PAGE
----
Several independent risk factors linked with acute kidney injury after THA
Although patients had a low rate of acute kidney injury after total hip arthroplasty, the rate increased significantly among patients with several independent risk factors, according to new data published in The Journal of Bone and Joint Surgery.
Rafael J. Sierra, MD, and colleagues retrospectively collected and analyzed demographic and comorbidity data for 8,949 patients who underwent THA at the Mayo Clinic between 2004 and 2014. Researchers matched patients who developed acute kidney injury to patients without acute kidney injury by age, sex and year of surgical procedure.
Of the patients who underwent THA, 1.1% developed an acute kidney injury. Of these, 79% were stage 1. Results showed older age, male gender, chronic kidney disease, heart failure, diabetes and hypertension were associated with acute kidney injury. Compared with the control group, researchers noted patients with acute kidney injury had higher BMI and baseline serum creatinine, as well as higher rates of heart failure, diabetes, hypertension and use of angiotensin converting enzyme inhibitors and angiotensin receptor blockers. However, patients who developed acute kidney injury had less use of NSAIDs.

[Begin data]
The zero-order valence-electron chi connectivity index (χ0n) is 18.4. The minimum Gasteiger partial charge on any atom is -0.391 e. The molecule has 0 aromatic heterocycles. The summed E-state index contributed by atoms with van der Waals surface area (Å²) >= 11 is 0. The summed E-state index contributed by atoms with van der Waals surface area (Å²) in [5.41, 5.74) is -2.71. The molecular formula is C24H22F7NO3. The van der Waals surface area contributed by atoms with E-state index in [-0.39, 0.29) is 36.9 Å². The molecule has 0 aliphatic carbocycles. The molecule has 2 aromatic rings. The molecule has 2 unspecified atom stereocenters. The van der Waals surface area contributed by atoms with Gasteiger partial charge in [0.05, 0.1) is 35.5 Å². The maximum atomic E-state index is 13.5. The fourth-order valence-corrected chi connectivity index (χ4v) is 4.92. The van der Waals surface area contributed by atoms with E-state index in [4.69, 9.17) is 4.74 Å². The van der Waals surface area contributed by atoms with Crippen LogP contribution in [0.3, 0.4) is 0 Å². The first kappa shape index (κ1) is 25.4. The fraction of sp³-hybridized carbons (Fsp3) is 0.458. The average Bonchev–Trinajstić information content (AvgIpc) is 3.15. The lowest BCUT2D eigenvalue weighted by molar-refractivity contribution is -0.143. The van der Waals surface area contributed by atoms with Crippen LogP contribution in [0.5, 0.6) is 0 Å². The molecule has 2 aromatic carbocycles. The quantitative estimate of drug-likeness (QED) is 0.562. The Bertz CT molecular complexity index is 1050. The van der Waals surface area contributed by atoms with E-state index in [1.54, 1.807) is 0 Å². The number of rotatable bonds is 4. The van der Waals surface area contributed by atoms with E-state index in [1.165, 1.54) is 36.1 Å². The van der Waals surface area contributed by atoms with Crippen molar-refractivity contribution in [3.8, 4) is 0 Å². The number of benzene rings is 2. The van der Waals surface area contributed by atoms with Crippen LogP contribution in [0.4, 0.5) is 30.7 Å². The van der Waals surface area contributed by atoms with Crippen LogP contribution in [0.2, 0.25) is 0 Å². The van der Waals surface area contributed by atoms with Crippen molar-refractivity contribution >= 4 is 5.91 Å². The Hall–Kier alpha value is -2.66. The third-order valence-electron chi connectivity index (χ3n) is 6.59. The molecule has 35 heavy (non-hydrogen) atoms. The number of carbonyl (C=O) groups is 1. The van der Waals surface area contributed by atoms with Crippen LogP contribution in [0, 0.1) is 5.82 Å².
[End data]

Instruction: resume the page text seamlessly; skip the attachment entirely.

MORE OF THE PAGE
Following this study, Sierra and colleagues developed an acute kidney injury risk calculator to help clinicians to quantify the risk of acute kidney injury in patients undergoing THA.
“The acute kidney injury calculator presented in this paper will help the orthopedic surgeon anticipate the potential risk of kidney problems after total hip arthroplasty,” Sierra told Healio.com/Orthopedics. “The data presented within this study cannot recommend against using NSAIDs after total hip arthroplasty, as there was no increased risk of acute kidney injury in patients taking those after surgery, but these were also avoided in patients deemed at high risk.” – by Casey Tingle
Disclosure s : The authors report no relevant financial disclosures.